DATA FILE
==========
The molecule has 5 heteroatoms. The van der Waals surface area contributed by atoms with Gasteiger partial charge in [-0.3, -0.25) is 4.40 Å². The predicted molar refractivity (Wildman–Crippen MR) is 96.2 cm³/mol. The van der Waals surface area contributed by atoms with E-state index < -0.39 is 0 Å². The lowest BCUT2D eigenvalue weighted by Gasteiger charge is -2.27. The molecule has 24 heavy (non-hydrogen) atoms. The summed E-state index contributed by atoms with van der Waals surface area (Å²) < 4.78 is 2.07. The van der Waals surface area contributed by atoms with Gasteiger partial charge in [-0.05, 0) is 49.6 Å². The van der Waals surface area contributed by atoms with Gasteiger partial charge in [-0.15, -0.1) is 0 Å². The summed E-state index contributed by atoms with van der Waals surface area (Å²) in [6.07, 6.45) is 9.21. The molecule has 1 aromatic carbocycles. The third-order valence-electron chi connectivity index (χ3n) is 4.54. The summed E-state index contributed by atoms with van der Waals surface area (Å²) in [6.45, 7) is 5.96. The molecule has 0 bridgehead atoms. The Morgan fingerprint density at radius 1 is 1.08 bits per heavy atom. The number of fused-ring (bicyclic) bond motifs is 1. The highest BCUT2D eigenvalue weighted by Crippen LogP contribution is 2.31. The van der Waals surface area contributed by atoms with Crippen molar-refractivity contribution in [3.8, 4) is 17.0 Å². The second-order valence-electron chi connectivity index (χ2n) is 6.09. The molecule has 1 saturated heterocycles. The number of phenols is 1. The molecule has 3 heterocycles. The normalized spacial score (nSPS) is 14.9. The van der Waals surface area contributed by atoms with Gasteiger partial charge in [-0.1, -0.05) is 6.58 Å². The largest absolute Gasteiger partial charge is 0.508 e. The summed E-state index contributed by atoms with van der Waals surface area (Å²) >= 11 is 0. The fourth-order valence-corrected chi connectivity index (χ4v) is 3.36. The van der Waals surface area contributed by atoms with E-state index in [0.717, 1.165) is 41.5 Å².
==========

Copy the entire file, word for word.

The molecule has 5 heteroatoms. The van der Waals surface area contributed by atoms with Gasteiger partial charge in [-0.3, -0.25) is 4.40 Å². The predicted molar refractivity (Wildman–Crippen MR) is 96.2 cm³/mol. The van der Waals surface area contributed by atoms with E-state index < -0.39 is 0 Å². The lowest BCUT2D eigenvalue weighted by Gasteiger charge is -2.27. The molecule has 24 heavy (non-hydrogen) atoms. The summed E-state index contributed by atoms with van der Waals surface area (Å²) < 4.78 is 2.07. The van der Waals surface area contributed by atoms with Gasteiger partial charge in [-0.05, 0) is 49.6 Å². The van der Waals surface area contributed by atoms with Gasteiger partial charge in [-0.15, -0.1) is 0 Å². The summed E-state index contributed by atoms with van der Waals surface area (Å²) in [6.07, 6.45) is 9.21. The molecule has 1 aromatic carbocycles. The third-order valence-electron chi connectivity index (χ3n) is 4.54. The summed E-state index contributed by atoms with van der Waals surface area (Å²) in [6.45, 7) is 5.96. The molecule has 0 bridgehead atoms. The Morgan fingerprint density at radius 1 is 1.08 bits per heavy atom. The number of fused-ring (bicyclic) bond motifs is 1. The highest BCUT2D eigenvalue weighted by Crippen LogP contribution is 2.31. The van der Waals surface area contributed by atoms with Crippen molar-refractivity contribution in [3.8, 4) is 17.0 Å². The second-order valence-electron chi connectivity index (χ2n) is 6.09. The molecule has 1 saturated heterocycles. The number of phenols is 1. The molecule has 3 heterocycles. The normalized spacial score (nSPS) is 14.9. The van der Waals surface area contributed by atoms with Gasteiger partial charge in [-0.1, -0.05) is 6.58 Å². The largest absolute Gasteiger partial charge is 0.508 e. The summed E-state index contributed by atoms with van der Waals surface area (Å²) >= 11 is 0. The fourth-order valence-corrected chi connectivity index (χ4v) is 3.36. The van der Waals surface area contributed by atoms with E-state index in [0.717, 1.165) is 41.5 Å².